“It’s paradoxical that the idea of living a long life appeals to everyone, but the idea of getting old doesn’t appeal to anyone.” Andy Rooney
Seventy-four (74) years ago, around 5:30pm a child was born to Armand and Irene Cloutier. That would be me. I was the tie breaker. I followed three sisters and three brothers. The sisters wanted another sister. They had had enough of the three brothers. And there I was, unable to take part in this rivalry, but very much in the center of it. I am told (by my sisters) that it actually only took a few minutes till they came around to making me feel welcomed in the family. I have to take their word for it. I frankly don’t remember.
A few weeks ago I was talking to some newly ordained priests and recalling for them the day of my own ordination. It is such a wonder to me that I have already been ordained forty-eight (48) years. As I look back on those years I cannot, at times, believe that that many years have already passed me by since my ordination. But today on the anniversary of my birth it is another wonder that that many years have passed me by.
I spent six leisurely years at home, twenty years in educational pursuits, forty-eight years in the ministry of the Church, and here I am. Where did all those years go?
“When I was younger, I could remember anything whether it had happened or not; but my faculties are decaying now and I shall be so I cannot remember any but the things that never happened. It is sad to go to pieces like this but we all have to do it” Mark Twain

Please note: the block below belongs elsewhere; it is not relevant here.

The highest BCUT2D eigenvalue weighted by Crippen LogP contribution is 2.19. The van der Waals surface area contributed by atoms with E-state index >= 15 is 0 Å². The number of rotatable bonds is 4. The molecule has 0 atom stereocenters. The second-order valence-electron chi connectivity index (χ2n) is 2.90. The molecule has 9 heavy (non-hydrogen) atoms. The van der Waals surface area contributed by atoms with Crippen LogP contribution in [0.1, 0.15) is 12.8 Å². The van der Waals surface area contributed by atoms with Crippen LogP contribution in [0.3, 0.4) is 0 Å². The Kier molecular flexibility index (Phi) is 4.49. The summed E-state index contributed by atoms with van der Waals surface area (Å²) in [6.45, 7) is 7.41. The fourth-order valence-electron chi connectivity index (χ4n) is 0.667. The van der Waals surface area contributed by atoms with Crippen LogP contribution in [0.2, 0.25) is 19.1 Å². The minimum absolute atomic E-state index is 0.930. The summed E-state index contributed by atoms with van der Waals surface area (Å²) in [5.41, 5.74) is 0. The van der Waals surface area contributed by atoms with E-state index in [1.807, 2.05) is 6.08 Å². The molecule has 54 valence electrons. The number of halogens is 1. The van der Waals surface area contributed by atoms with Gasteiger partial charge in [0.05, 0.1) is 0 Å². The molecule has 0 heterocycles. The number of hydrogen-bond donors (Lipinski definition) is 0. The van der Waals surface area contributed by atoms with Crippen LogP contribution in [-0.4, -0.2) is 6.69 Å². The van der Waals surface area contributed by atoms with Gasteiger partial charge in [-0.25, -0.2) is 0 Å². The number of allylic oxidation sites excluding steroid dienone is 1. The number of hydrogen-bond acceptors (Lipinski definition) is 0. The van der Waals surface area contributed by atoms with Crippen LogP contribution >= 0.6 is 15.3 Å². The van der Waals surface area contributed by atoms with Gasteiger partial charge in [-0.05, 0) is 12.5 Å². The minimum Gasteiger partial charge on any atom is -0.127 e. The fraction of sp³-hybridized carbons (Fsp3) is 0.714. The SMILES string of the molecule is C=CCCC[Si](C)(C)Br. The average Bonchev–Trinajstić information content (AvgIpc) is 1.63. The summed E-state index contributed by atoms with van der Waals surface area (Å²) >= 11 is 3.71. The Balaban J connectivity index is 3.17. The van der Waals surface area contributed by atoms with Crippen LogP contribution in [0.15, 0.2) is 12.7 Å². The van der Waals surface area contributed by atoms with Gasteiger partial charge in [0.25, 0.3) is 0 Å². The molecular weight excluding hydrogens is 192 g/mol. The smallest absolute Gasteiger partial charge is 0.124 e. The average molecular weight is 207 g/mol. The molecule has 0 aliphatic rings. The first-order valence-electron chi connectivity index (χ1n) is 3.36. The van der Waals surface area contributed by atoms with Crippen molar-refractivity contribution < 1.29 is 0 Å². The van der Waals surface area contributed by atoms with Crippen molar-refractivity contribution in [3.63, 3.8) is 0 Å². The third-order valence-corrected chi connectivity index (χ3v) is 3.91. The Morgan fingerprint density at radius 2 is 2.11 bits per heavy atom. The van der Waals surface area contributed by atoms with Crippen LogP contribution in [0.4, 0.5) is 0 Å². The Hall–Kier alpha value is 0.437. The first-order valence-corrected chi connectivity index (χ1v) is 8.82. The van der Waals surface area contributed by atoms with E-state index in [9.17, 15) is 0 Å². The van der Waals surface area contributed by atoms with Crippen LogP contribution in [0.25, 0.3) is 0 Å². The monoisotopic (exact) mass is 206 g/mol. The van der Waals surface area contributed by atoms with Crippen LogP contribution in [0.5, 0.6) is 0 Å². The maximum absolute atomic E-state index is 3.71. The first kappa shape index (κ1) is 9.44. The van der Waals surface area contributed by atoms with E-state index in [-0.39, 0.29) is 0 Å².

I’m glad we don’t count age like many Asian countries do. They mark your first birthday on the day of your birth. So you are one on the day you are born. 365 days later you become two. That would mean that I am already 75 which in the scheme of things could work to my advantage since I am looking forward to my retirement which will commence whey I turn 75 (by an American calendar).
As many of you already know, the Canon Law of the Church makes it is mandatory for us to hand in our retirement papers when we turn 75. I can then request an appointment for another year which the Bishop usually grants unless there are unusual circumstances. I do plan to stay on till my 50th anniversary of ordination which will occur on May 19, 2016.
Looking forward till I “grow up” to my 50th anniversary seems like a long, long time but then I look back at 48 years and wonder where did all those years go and how could that many years have passed me by in so short a time!
“That man never grows old who keeps a child in his heart. A healthy old fellow, who is not a fool, is the happiest creature living” Sir Richard Steele, Eng. Essayist
And so tonight I shall enjoy dinner with friends and reminisce on the gift of life, health, family and friends, priesthood and a glut of material things with which the Lord has gifted me. I will toast the 74 years and humbly ask the Lord for many more.
“The afternoon knows what the morning never suspected.” Robert Frost
~ Fr. Roland ~